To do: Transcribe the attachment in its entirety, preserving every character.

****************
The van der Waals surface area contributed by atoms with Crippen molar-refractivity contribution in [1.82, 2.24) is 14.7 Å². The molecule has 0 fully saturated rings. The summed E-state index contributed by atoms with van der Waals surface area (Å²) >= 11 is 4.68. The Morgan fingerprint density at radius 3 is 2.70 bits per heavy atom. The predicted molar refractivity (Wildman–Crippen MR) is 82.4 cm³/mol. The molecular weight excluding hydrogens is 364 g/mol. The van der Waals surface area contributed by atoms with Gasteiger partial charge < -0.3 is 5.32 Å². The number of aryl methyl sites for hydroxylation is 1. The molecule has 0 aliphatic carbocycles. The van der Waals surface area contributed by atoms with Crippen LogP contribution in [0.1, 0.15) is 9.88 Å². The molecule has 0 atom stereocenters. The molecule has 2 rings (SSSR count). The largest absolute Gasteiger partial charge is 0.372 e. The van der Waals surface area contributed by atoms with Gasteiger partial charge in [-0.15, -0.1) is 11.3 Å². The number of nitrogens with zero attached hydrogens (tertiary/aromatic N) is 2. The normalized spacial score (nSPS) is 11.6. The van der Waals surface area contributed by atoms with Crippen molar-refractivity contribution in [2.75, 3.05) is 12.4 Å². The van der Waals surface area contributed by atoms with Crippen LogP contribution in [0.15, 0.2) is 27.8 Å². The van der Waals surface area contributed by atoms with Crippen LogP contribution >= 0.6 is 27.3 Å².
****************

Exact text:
The van der Waals surface area contributed by atoms with Crippen molar-refractivity contribution in [1.82, 2.24) is 14.7 Å². The molecule has 0 fully saturated rings. The summed E-state index contributed by atoms with van der Waals surface area (Å²) >= 11 is 4.68. The Morgan fingerprint density at radius 3 is 2.70 bits per heavy atom. The predicted molar refractivity (Wildman–Crippen MR) is 82.4 cm³/mol. The molecular weight excluding hydrogens is 364 g/mol. The van der Waals surface area contributed by atoms with Gasteiger partial charge < -0.3 is 5.32 Å². The number of aryl methyl sites for hydroxylation is 1. The molecule has 0 aliphatic carbocycles. The van der Waals surface area contributed by atoms with Crippen LogP contribution in [0.1, 0.15) is 9.88 Å². The molecule has 0 atom stereocenters. The molecule has 2 rings (SSSR count). The largest absolute Gasteiger partial charge is 0.372 e. The van der Waals surface area contributed by atoms with Gasteiger partial charge in [-0.15, -0.1) is 11.3 Å². The number of nitrogens with zero attached hydrogens (tertiary/aromatic N) is 2. The normalized spacial score (nSPS) is 11.6. The van der Waals surface area contributed by atoms with Crippen molar-refractivity contribution in [2.75, 3.05) is 12.4 Å². The van der Waals surface area contributed by atoms with Crippen LogP contribution in [0.15, 0.2) is 27.8 Å². The van der Waals surface area contributed by atoms with Crippen LogP contribution >= 0.6 is 27.3 Å².